Following a lengthy summer break, the FIM Motocross World Championship returned to action this past weekend in Brazil at the new circuit of Trindade. It was an extremely exciting round, as Antonio Cairoli claimed his eighth world title and there was an influx of MX2 riders that were still looking for their maiden win.
Max Nagl: Although Max Nagl has been a frontrunner in the premier class for many years now, it has been quite some time since he claimed an overall win (he last won at Sevlievo in 2010). Finally, following that drought, he topped the box in a dominant fashion this past weekend. His triumph was unexpected, as he withdrew from the previous round with symptoms that resembled what he dealt with last year when he was fighting a virus. However, he was fine after some rest, evidently. It was arguably the best ride of his career, as he led every single lap, including the qualifier on Saturday. It was an important one for him to win too, as Honda Brazil were title sponsors of the event.
It has been quite some time since Max last had the momentum that comes with a dominant victory on his side, so it will be interesting to see what this confidence does for him heading into the season finale. You have to presume he will be a contender again in Mexico – the conditions should suit him.
Romain Febvre: So, yet another rider has acquired their maiden GP win in Jeffrey Herlings’ absence. Like Max Nagl, Romain Febvre was certainly deserving of the victory, as he proved to be the strongest rider over the two days, despite being hindered by an illness. Febvre was actually sick during that final moto, so he certainly dug deep in a bid to stand atop the podium; fortunately it paid off for him. The deceivingly slick surface of Trindade was one that I suspected Romain to thrive on, as he is a very technical rider; the jumps would have lent themselves to his style also.
Tim Gajser: With the series leader out of the picture, Tim Gajser is certainly looked at as one of the riders that can win races and potentially a GP, should things work in his favor. However, considering the situation that he found himself in this past weekend, it was surprising to see him claim that maiden moto win in the second MX2 encounter. On the Saturday Tim crashed hard and banged up his shoulder as a result, but it clearly didn’t bother him too much. He was dominant and poised at the front of the pack in moto two, which was really quite impressive.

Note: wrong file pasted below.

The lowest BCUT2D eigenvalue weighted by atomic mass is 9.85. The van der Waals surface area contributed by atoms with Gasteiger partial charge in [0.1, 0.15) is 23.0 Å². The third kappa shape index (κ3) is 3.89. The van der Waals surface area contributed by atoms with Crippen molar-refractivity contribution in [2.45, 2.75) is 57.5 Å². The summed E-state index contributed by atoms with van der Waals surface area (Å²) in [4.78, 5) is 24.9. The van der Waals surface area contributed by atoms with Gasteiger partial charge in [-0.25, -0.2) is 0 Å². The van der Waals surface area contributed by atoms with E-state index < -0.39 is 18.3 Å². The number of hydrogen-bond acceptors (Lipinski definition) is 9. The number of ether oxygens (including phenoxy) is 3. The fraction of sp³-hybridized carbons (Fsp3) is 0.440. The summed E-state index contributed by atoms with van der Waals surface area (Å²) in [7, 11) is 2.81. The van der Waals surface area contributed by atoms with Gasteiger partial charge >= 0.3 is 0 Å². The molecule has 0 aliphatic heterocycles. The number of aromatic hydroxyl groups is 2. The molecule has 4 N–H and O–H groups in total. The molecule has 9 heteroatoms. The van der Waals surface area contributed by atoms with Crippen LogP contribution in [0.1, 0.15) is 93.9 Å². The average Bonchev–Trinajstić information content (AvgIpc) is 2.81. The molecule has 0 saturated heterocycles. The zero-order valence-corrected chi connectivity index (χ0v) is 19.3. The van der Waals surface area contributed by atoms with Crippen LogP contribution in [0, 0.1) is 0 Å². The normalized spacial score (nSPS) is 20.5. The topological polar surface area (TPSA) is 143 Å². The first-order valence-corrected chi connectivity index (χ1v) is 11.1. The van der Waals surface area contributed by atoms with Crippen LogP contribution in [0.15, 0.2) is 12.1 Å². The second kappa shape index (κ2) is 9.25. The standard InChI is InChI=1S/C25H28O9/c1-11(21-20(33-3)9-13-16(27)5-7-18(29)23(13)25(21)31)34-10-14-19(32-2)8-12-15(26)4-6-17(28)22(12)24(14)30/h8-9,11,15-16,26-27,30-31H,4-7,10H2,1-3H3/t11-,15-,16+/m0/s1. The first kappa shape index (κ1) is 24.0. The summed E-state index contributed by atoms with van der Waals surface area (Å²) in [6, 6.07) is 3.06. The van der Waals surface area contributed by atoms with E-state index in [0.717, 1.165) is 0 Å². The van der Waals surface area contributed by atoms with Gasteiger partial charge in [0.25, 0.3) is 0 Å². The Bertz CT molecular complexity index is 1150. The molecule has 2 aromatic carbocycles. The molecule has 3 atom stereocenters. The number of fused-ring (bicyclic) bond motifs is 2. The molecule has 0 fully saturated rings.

Antonio Cairoli: Although he finished up in third overall, which is not spectacular by his standards, I had to include Antonio Cairoli in this column. He just clinched his eighth world title! It has been a testing year for him both on and off the track, as he lost his father prior to the British GP and at times Clement Desalle proved to be faster. However, in the end he prevailed over the full season, which is undoubtedly his greatest strength. Tony really isn’t too far from Everts’ record at this point either, although he will more than likely face some stiffer competition in 2015. However, you would be a fool to doubt him.
Dean Ferris: Before I get into Dean Ferris’ weekend, I feel like I need to clarify. I do not place a rider in this column because they sucked, but because the weekend didn’t go their way for whatever reason. Obviously the fact that Dean broke his right femur was the worst-case scenario. Ferris arguably had his best ride of the season before his crash, as he battled at the front of the pack and showcased what he is capable of on the big bike. Unfortunately, this sport can be cruel sometimes and now he is facing a recovery period in an attempt to get back to one hundred percent.
Jeremy van Horebeek: Following an extremely consistent run through the first half of this year, the season has unraveled somewhat for Jeremy van Horebeek. After cutting his eye open at the previous round, he injured his ankle in qualifying on the Saturday; he admitted he was distracted by the prospect of locking up second in the championship. Fortunately he was able to ride around in the first moto to secure that position, but he then didn’t show in the second moto in an attempt to not do further damage to his ankle. Van Horebeek was scheduled to have a medical check-up last night, although no update has been released at this time.
Glenn Coldenhoff: Glenn made a respectable return to racing at the previous round, the GP of Belgium, but failed to break the top ten overall this past weekend. Coldenhoff had five weeks to build on his fitness and race craft, so most expected him to battle for a spot on the box at Trindade. However, some poor starts on the cusp of the top ten hindered him on a track that was extremely hard to pass on. He made no real progress in either moto and despite the conditions; I would have expected him to at least claw his way closer to the top five.
Aleksandr Tonkov: I am beginning to question whether I expect too much of Tonkov. In 2013 the Russian proved that he had the potential to podium on a few occasions, and with increased support this year, more success seemed imminent. However, despite the fact that he has been right around the top five on a few occasions, he just hasn’t had too many flashes of brilliance – you hardly notice him out there. Perhaps it will just take more time for him to unearth his potential?
Words: Lewis Phillips
Image: J.P Acevedo/Husqvarna Images